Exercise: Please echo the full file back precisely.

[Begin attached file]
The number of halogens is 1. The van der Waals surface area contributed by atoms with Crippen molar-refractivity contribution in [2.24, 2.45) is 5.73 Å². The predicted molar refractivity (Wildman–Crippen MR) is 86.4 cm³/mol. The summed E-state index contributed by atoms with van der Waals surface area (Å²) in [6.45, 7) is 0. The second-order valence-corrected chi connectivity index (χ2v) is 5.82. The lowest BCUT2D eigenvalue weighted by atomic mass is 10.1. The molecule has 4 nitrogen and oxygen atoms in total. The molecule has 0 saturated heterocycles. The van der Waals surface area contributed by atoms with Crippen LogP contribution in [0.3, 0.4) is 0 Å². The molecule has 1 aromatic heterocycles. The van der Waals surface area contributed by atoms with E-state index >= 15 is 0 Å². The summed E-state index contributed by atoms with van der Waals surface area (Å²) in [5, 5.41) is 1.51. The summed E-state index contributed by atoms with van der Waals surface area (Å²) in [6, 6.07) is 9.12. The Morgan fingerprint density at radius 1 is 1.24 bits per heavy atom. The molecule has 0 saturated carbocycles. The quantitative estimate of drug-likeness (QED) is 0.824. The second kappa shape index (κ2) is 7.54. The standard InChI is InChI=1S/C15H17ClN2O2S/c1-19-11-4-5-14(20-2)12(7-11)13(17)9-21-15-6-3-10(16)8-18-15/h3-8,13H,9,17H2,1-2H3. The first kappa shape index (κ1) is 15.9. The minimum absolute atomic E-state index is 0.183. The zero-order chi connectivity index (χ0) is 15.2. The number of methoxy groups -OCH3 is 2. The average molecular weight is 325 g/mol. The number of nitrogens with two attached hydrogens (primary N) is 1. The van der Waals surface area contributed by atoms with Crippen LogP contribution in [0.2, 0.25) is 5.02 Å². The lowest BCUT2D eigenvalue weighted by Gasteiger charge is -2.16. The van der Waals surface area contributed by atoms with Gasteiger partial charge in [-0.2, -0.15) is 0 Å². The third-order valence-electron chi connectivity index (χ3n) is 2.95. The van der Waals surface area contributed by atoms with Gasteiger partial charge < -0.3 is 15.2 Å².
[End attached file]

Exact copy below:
The number of halogens is 1. The van der Waals surface area contributed by atoms with Crippen molar-refractivity contribution in [2.24, 2.45) is 5.73 Å². The predicted molar refractivity (Wildman–Crippen MR) is 86.4 cm³/mol. The summed E-state index contributed by atoms with van der Waals surface area (Å²) in [6.45, 7) is 0. The second-order valence-corrected chi connectivity index (χ2v) is 5.82. The lowest BCUT2D eigenvalue weighted by atomic mass is 10.1. The molecule has 4 nitrogen and oxygen atoms in total. The molecule has 0 saturated heterocycles. The van der Waals surface area contributed by atoms with Crippen LogP contribution in [0.3, 0.4) is 0 Å². The molecule has 1 aromatic heterocycles. The van der Waals surface area contributed by atoms with E-state index >= 15 is 0 Å². The summed E-state index contributed by atoms with van der Waals surface area (Å²) in [5, 5.41) is 1.51. The summed E-state index contributed by atoms with van der Waals surface area (Å²) in [6, 6.07) is 9.12. The Morgan fingerprint density at radius 1 is 1.24 bits per heavy atom. The molecule has 0 saturated carbocycles. The quantitative estimate of drug-likeness (QED) is 0.824. The second kappa shape index (κ2) is 7.54. The standard InChI is InChI=1S/C15H17ClN2O2S/c1-19-11-4-5-14(20-2)12(7-11)13(17)9-21-15-6-3-10(16)8-18-15/h3-8,13H,9,17H2,1-2H3. The first kappa shape index (κ1) is 15.9. The minimum absolute atomic E-state index is 0.183. The zero-order chi connectivity index (χ0) is 15.2. The number of methoxy groups -OCH3 is 2. The average molecular weight is 325 g/mol. The number of nitrogens with two attached hydrogens (primary N) is 1. The van der Waals surface area contributed by atoms with Crippen LogP contribution in [0.2, 0.25) is 5.02 Å². The lowest BCUT2D eigenvalue weighted by Gasteiger charge is -2.16. The van der Waals surface area contributed by atoms with Gasteiger partial charge in [-0.2, -0.15) is 0 Å². The third-order valence-electron chi connectivity index (χ3n) is 2.95. The van der Waals surface area contributed by atoms with Gasteiger partial charge < -0.3 is 15.2 Å².